By Matt Caputo
By Devon Maloney
By Chris Chafin
By Village Voice
By Katie Moulton
By Hilary Hughes
By Gili Malinsky
By Bob Ruggiero
Brooklyn rap duo Das Racist really need no introduction, not because you already know everything about them, but because, at the moment, there's only one really important thing to know: They are responsible for the song "Combination Pizza Hut and Taco Bell," which deftly locates the fine line between stupid and clever, and snorts it. It consists, essentially, of two guys repeating the line "I'm at the Pizza Hut/I'm at the Taco Bell/I'm at the combination Pizza Hut and Taco Bell" until it passes from grating to absurd to hilarious to poignant to transcendent. It is either very, very meaningful or completely meaningless. Put it on repeat while you think it over.
Having listened to several of them—in some cases, multiple times—I can confirm that Das Racist have other songs ("Fake Patois" is pretty funny), but let's not complicate the issue here. Now available as a horn-blaring, exhilaratingly garish chase-scene remix by similarly sardonic Oakland pranksters Wallpaper., "Pizza Hut" is either the track we, as a culture, need right now, or the track we, as a culture, deserve—or both. Recently, I chatted with Das Racist over e-mail about it. Here is the vast majority of that conversation.
Who the hell are you guys? Names, ages, countries of origin, current residences, astrological signs . . . anything else you'd care to share in that vein would be lovely.
Himanshu: My name is Himanshu. I am 24 years of age. I hail from the borough of Queens, New York. Queens is America's most diverse county. My parents flew to Queens from India in 1980 on an Air India Boeing 727. I now reside in Williamsburg, Brooklyn. Williamsburg, Brooklyn is not very diverse. I am a Cancer, Pisces rising. I like watching television, listening to television, listening to the radio, listening to television on the radio, watching television on the Internet, and watching the Internet on a television. I also very much enjoy listening to Hot 97 on the radio. I like reading books that brown people write. My top five favorite poetic devices of all time are repetition, repetition, repetition, repetition, and repetition.
Victor: My rap name is Kool A.D., but my slave name is Victor Vazquez. Hima doesn't want to use his last name 'cause he has a real job and doesn't want his spot blown up. I don't have a real job anymore because my other band, Boy Crisis, got signed. I'm 25. I was born in San Francisco, California, and moved to Alameda, California, around my pubescent years. My dad was born in Cuba, and my mom was born in Italy. He's black and my mom's white, but I have what's known as "that good hair." Williamsburg is diverse, just highly segregated. I'm a Scorpio; I don't know what my rising sign is. I like all of the media that Hima mentioned. I like the joke he made about TV on the Radio. I like TV on the Radio. I like books by brown people, too. And books by white people. My top five favorite poetic devices of all time are repetition, repetition, repetition, repetition, and plagiarism.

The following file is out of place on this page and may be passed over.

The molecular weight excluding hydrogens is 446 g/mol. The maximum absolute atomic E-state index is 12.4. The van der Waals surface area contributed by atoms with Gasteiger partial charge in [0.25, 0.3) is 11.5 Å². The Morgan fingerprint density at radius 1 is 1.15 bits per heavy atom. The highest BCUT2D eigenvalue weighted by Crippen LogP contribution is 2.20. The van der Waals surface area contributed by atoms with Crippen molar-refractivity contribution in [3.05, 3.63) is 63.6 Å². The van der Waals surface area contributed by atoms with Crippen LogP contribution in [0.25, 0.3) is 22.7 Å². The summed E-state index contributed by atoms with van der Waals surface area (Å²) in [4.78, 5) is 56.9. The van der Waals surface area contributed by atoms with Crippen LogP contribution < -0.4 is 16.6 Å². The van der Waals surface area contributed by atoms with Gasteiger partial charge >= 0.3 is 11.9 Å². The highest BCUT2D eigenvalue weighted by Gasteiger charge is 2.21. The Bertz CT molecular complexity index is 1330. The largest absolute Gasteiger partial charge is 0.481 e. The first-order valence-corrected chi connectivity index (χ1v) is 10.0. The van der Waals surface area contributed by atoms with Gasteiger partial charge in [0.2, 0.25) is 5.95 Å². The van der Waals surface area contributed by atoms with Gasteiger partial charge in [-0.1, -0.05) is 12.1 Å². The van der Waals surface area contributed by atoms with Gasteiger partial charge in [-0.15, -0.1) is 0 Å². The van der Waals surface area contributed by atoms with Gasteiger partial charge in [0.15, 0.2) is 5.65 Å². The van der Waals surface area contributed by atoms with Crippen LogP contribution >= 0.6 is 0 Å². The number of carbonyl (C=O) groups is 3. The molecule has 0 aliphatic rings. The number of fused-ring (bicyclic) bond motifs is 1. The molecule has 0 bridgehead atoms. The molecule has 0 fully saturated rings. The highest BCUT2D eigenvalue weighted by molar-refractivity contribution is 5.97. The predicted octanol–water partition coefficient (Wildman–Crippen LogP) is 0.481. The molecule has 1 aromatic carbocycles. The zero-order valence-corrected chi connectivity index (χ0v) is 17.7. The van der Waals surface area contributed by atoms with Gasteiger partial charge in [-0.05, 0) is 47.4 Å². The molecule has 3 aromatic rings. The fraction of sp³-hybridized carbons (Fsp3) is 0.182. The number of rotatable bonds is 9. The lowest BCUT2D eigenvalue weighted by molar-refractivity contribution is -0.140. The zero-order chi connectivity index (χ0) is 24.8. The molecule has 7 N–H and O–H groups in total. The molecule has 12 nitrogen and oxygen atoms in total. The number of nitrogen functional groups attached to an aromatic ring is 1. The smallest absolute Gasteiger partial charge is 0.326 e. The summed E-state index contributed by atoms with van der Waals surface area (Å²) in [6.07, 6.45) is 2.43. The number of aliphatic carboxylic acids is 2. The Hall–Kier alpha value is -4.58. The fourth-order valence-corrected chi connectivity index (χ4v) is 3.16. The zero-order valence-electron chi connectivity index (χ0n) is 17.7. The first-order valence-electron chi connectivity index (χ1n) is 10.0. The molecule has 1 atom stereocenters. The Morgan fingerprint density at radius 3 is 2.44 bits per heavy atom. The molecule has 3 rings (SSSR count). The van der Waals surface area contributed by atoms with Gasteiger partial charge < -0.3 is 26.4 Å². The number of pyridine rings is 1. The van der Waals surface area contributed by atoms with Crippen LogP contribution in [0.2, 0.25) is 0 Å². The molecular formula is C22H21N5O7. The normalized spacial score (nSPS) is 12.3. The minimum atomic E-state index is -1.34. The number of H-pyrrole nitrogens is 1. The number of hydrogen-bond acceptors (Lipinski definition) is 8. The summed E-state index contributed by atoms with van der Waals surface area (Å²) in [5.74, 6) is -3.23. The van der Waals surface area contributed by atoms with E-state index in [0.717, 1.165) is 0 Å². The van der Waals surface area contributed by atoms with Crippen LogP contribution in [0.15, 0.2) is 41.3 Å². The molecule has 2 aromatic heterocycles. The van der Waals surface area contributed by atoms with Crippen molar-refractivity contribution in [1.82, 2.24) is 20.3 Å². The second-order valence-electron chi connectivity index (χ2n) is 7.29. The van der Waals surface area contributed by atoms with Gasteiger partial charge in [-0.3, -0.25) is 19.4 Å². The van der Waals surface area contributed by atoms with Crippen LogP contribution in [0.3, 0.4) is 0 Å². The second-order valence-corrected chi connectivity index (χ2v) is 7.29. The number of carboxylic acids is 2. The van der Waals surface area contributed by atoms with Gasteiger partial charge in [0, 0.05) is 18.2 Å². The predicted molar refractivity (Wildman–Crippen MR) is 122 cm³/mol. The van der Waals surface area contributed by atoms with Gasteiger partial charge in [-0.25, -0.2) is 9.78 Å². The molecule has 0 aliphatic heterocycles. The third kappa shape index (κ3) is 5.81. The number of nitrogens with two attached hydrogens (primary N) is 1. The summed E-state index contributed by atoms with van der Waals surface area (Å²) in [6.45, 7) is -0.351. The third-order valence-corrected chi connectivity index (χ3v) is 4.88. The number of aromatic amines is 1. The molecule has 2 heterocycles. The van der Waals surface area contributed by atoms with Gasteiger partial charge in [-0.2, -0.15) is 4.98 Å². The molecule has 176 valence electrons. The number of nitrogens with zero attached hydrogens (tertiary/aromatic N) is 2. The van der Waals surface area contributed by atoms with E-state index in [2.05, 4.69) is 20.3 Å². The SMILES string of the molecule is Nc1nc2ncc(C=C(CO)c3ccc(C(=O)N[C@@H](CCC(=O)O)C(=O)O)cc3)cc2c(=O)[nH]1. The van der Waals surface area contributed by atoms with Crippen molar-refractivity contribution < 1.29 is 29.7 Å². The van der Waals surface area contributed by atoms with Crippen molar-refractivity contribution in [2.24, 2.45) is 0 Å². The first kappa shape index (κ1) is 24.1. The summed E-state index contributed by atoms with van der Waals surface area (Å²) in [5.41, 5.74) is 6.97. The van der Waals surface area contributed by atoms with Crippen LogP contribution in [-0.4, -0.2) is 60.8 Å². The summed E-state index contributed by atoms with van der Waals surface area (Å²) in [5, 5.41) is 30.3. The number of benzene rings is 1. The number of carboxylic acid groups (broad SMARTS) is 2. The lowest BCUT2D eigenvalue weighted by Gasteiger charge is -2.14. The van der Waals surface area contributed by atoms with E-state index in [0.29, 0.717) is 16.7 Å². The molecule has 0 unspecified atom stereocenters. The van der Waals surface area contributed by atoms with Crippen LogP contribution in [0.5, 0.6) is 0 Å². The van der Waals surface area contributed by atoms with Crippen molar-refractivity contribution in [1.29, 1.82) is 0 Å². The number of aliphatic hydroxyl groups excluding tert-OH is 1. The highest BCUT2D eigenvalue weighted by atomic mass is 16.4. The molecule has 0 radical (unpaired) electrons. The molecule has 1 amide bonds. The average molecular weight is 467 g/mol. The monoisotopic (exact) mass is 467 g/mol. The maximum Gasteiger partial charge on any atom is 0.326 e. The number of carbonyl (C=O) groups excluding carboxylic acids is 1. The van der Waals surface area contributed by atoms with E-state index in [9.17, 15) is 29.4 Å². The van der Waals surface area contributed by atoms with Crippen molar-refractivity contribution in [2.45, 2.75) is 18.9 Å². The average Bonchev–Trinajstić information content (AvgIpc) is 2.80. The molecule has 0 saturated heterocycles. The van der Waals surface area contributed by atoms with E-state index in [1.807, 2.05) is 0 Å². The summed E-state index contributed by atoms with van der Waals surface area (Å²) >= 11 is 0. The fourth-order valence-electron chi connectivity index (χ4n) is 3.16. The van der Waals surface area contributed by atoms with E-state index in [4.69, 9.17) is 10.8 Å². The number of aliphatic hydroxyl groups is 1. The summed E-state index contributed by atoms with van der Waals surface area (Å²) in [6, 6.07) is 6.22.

So tell me about the genesis behind "Combination Pizza Hut and Taco Bell." What thought process, and what substances, were involved?
V: The line actually comes from an older song of mine called "I Zimbra" (it's on myspace.com/ladieslovekoolad), and at one of our first shows, we were doing that song and then just started repeating that line over and over, and people seemed to like it, because people seem to like dumb shit. I know I like dumb shit. We did it in one take on the same mic in our friend's basement like a week later. There are always a number of substances involved.
Did you immediately conceive of it as having a sociopolitical context? Are you commenting on American over-consumerism and corporate proliferation? Is this a joke that everyone thinks is a graduate thesis, or vice versa?
H: EVERYTHING WE DO HAS A SOCIOPOLITICAL CONTEXT. THIS IS THE BURDEN OF THE MINORITY MAN. DID YOU KNOW THAT 1/3 OF ALL THREE-YEAR-OLDS IN URBAN AREAS ARE OBESE? I'M ALMOST POSITIVE I READ THAT ON THE INTERNET.
V: WHY ARE YOU VALIDATING THE FALSE DICHOTOMY OF JOKES VS. SERIOUS SHIT? WHY ARE WE TYPING IN CAPITAL LETTERS?
A newer track of yours, "Rainbow in the Dark," starts out with a riff on White Castle and mentions Big Mac Attacks, etc. Are you concerned about being pigeonholed as a fast-food group? Are there other niches/motifs you're considering?
H: Fast food isn't always bad. I like vada and gol gappas, halal street meat, tacos, and shit. If we're the best fast-food rappers out there, I'd be content with that label. Right now, the only competition we have are McDonald's commercials—both the ones with "urban youth" freestyling and that awesome Filet-O-Fish song—and that Taco Bell ad with the freestyling drive-through dudes that get sonned by the girl taking their orders. That one's dope. Nah, though, I'd like to think people listen to more than those two or three songs and get a feel for the three other things we talk about. There are at least three other things we talk about.